New York Teen Finds New Concrete Applications

Augusta Uwamanzu-Nna studied concrete additives to develop new applications for oil well seals.

Augusta Uwamanzu-Nna was surprised when she learned in tenth grade that concrete production is responsible for seven percent of manmade carbon emissions. This fact led her to think differently about concrete and see its ever-present place in her world and environment. Infrastructure, especially sustainable infrastructure development, became her passion throughout high school and into her college career.

Augusta made headlines last year when she was accepted to all eight Ivy League schools, and was also named a Finalist in the Intel Science Talent Search. Her project titled “Rheological Characterization of Attapulgite Nanoclay Modified Cement Slurries for Oil Well Cementing Applications” was featured in 2016’s White House Science Fair, and she was featured in Crain’s New York 20 Under 20. This year she’s been named to Forbes’ 30 Under 30 for Energy, and The Root’s 2017 Young Futurists.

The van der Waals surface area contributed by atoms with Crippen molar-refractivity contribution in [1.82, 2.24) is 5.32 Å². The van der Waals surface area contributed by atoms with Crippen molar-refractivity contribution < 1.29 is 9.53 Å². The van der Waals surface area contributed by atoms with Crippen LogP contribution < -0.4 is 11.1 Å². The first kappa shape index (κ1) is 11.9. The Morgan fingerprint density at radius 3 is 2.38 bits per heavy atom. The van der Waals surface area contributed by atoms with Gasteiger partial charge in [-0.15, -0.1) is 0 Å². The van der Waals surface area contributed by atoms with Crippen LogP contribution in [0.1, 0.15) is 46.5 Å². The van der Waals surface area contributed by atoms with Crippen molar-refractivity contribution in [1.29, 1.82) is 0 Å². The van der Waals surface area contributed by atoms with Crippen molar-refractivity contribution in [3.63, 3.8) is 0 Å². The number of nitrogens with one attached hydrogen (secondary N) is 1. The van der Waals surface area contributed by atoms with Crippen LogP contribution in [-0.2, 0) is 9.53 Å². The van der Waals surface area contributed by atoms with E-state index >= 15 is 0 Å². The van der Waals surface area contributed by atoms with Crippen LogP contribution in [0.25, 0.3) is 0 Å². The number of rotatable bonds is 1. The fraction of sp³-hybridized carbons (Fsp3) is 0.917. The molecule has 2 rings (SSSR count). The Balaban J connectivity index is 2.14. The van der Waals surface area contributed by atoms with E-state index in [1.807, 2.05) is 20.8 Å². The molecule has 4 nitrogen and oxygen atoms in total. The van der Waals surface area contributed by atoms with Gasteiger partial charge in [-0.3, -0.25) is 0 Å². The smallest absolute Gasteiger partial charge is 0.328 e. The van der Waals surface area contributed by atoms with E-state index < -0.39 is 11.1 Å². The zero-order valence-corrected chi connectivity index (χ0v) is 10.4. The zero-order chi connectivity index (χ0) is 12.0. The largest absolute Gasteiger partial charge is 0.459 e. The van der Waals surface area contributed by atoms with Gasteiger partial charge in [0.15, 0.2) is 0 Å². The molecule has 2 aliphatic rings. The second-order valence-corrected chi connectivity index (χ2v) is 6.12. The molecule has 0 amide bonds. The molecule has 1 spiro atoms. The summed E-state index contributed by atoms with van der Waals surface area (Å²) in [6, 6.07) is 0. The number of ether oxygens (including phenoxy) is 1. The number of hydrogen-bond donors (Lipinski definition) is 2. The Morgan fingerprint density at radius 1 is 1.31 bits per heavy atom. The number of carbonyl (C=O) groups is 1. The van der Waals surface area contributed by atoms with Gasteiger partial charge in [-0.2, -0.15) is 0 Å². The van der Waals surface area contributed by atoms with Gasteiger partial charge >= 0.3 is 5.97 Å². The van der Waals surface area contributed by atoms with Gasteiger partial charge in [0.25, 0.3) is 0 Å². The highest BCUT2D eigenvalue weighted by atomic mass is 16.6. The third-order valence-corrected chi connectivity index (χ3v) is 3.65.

Uwamanzu-Nna’s research led her to find that one of the causes of the 2010 Gulf oil spill was a faulty cement seal, and she worked to find a better way to make cement. Working with Columbia University she found that adding attapulgite to cement helped the cement to flow and bolstered the structure rebuilding of an oil well. The test was done in conditions that simulated the high pressure of an oil well during fill.

This is an awesome example of what young engineers can do when they have strong ideas and strong facilities at their disposal. Augusta’s studying at Harvard now and I’m hoping that she’s finding more ways to make infrastructure more sustainable, durable and useful.

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